Kienapple Principle

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General Principles

The rule against multiple convictions, known typically as the "Kienapple" principle, prevents multiple convictions for a single criminal act.[1] That is to say that Kienapple will apply where "the offences charged do not describe different criminal wrongs, but instead describe different ways of committing the same criminal wrong".[2]

Requirement for Kienapple
There are two components to the Kienapple principle. Before it can be applied there must be "both a factual and legal nexus between the charges".[3]

Factual Nexus
The two offence must "arise from the same ‘cause’, ‘matter’, or ‘delict’, and if there is sufficient proximity between the offences charged".[4]

There should be no "additional and distinguishing" element differentiating between the two offences.[5]

The Kienapple principle will apply where the same transaction gives rise to convictions for two or more offences which have "substantially the same elements". [6]

Legal Nexus
There must be a legal connection (ie. nexus) between the offences as well as a factual connection. The offence elements must have sufficient correspondence with each other. That is, they must be “substantially” the same.[7] The question of legal nexus is a "nuanced" exercise.[8] Courts must "compare the constituent elements of the respective offences together with their societal purpose as may be established by statutory and jurisprudential interpretation."[9] The focus is upon the “the presence or absence of additional distinguishing elements" rather than simply matching and comparing offence elements.[10]

Kienapple will not apply where:[11]

  1. where the offences are designed to protect different societal interests,
  2. where the offences concern violence against different victims, or
  3. where the offences proscribe different consequences.

Comparisons of penalties between offences is a factor to consider for the legal nexus.[12]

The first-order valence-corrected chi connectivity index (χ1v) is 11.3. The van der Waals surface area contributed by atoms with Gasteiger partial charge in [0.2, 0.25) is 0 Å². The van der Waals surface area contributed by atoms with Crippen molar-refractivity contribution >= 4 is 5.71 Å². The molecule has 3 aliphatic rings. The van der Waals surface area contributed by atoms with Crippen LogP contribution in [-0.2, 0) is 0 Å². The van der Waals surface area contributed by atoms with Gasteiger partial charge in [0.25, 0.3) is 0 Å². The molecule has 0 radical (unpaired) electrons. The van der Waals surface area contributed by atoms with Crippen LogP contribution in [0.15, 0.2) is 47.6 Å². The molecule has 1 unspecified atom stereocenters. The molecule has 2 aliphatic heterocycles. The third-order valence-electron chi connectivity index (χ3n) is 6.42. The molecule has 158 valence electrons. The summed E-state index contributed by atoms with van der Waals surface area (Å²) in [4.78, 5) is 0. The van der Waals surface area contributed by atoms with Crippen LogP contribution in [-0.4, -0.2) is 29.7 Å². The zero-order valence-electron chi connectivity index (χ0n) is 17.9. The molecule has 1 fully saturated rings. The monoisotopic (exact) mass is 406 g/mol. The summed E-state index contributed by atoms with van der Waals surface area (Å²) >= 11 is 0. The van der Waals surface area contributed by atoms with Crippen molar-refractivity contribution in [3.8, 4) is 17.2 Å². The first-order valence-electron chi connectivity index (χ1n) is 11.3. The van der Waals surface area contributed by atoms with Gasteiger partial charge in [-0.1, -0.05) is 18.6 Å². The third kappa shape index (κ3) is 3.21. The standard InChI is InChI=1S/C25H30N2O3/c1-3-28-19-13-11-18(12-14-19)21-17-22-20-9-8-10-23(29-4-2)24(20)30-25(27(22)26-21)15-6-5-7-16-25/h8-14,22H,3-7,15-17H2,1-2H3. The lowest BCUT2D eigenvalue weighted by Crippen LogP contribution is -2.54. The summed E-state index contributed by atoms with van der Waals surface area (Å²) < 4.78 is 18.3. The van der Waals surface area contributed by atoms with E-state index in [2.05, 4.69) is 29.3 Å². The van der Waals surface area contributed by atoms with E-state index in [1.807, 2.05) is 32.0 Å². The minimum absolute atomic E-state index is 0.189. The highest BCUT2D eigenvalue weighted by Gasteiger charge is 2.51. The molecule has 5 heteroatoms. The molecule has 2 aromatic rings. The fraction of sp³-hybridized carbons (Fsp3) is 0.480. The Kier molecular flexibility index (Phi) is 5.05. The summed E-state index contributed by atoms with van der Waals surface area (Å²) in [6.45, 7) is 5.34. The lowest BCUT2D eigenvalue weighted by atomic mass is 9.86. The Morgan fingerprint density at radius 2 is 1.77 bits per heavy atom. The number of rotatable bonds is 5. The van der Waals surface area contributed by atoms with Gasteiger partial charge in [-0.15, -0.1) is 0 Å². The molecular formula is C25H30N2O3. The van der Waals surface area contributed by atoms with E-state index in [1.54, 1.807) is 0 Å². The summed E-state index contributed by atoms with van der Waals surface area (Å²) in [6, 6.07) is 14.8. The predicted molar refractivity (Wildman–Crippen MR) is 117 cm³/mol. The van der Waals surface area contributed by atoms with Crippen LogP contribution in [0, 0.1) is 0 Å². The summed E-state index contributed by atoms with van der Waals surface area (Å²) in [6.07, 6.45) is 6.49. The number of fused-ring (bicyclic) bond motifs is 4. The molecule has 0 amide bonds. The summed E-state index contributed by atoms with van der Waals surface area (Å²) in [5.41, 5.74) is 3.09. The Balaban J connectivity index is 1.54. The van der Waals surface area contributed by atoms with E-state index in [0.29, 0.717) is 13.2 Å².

See also: R v Cook, 2010 ONSC 4534 (CanLII) per Hill J.

Effect of Principle
Where Kienapple applies, the offence which is conditionally stayed is the “lesser” of the two.[13]

Procedure
In trial, the court cannot consider the issue of Kienapple until the court first is satisfied that the Crown has proven the offender had committed all of the offences at issue.[14]

Where two offences are admitted but believed to be subject to the Kienapple principled and stayed, the accused may accept responsibility for the offence and seek a stay instead of entering a conviction on the charge.[15]

  1. See R v Kienapple, 1974 CanLII 14 (SCC), [1975] 1 SCR 729 per Laskin J
    R v Prince, 1986 CanLII 40, [1986] 2 SCR 480
  2. R v Heaney, 2013 BCCA 177 (CanLII) at para 25
    R v Cook, 2010 ONSC 4534 (CanLII)
  3. R v Wigman, 1985 CanLII 1 (SCC), [1987] 1 SCR 246 at p 256
  4. Wigman, ibid. at p. 256
    R v Bienvenue, 2016 ONCA 865 (CanLII) at para 9 ("The requisite factual nexus is established if the charges arise out of the same transaction.")
  5. Wigman, ibid. ("This requirement of sufficient proximity between offences will only be satisfied if there is no additional and distinguishing element contained in the offence for which a conviction is sought to be precluded by the Kienapple principle.”
    Bienvenue, supra at para 9 ("The legal nexus is established if the offences constitute a single criminal wrong")
  6. R v Kinnear, 2005 CanLII 21092 (ON CA) at para 25
  7. Prince, supra at para 34
  8. Cook, supra at para 12
  9. Cook, supra at para 12
  10. Cook, supra at para 12
  11. Heaney, supra at para 26
  12. Bienvenue, ibid. at para 15
  13. R v JF 2008 SCC 60 (CanLII), [2008] 3 SCR 215
    Kinnear, supra at para 25 ("accused should be convicted of only the most serious of the offences. The other(s) should be stayed.")
  14. R v Sullivan 1991 CanLII 85 (SCC), [1991] 1 SCR 489 per Lamer CJ
  15. e.g. R v Nottebrock, 2014 ABQB 318 (CanLII)

Specific Offences

The following offences have be found to be subject of the Kienapple Principle in certain circumstances:

  • theft and possession[1]

The following offences have be found not to be subject of the Kienapple Principle:

  • Impaired driving, dangerous driving and criminal negligence[2]
  • aggravated sexual assault and choking[3]
  1. R v Francis, 2011 ONSC 4323 (CanLII)
  2. R v Ramage, 2010 ONCA 488 (CanLII)
  3. R v Hill, 2010 ONSC 5150 (CanLII)

See Also